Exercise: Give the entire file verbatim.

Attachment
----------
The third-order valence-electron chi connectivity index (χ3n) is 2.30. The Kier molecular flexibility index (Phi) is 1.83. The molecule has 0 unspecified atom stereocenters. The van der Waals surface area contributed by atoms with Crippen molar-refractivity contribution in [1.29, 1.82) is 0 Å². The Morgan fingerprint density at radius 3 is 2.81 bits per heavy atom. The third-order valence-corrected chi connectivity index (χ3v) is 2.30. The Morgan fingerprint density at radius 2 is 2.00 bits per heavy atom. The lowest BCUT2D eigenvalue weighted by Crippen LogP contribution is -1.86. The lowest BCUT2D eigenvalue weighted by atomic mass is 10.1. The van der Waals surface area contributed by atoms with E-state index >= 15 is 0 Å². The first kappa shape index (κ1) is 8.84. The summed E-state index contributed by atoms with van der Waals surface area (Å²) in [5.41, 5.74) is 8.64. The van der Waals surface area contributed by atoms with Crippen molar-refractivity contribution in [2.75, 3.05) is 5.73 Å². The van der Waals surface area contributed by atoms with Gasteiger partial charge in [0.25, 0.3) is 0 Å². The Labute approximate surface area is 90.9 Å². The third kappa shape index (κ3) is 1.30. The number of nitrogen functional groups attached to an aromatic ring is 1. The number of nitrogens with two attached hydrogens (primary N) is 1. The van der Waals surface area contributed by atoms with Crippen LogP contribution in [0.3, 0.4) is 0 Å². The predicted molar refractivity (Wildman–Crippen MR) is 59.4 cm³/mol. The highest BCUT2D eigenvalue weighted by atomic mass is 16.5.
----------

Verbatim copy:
The third-order valence-electron chi connectivity index (χ3n) is 2.30. The Kier molecular flexibility index (Phi) is 1.83. The molecule has 0 unspecified atom stereocenters. The van der Waals surface area contributed by atoms with Crippen molar-refractivity contribution in [1.29, 1.82) is 0 Å². The Morgan fingerprint density at radius 3 is 2.81 bits per heavy atom. The third-order valence-corrected chi connectivity index (χ3v) is 2.30. The Morgan fingerprint density at radius 2 is 2.00 bits per heavy atom. The lowest BCUT2D eigenvalue weighted by Crippen LogP contribution is -1.86. The lowest BCUT2D eigenvalue weighted by atomic mass is 10.1. The van der Waals surface area contributed by atoms with E-state index >= 15 is 0 Å². The first kappa shape index (κ1) is 8.84. The summed E-state index contributed by atoms with van der Waals surface area (Å²) in [5.41, 5.74) is 8.64. The van der Waals surface area contributed by atoms with Crippen molar-refractivity contribution in [2.75, 3.05) is 5.73 Å². The van der Waals surface area contributed by atoms with Gasteiger partial charge in [0.25, 0.3) is 0 Å². The Labute approximate surface area is 90.9 Å². The third kappa shape index (κ3) is 1.30. The number of nitrogen functional groups attached to an aromatic ring is 1. The number of nitrogens with two attached hydrogens (primary N) is 1. The van der Waals surface area contributed by atoms with Crippen LogP contribution in [0.3, 0.4) is 0 Å². The predicted molar refractivity (Wildman–Crippen MR) is 59.4 cm³/mol. The highest BCUT2D eigenvalue weighted by atomic mass is 16.5.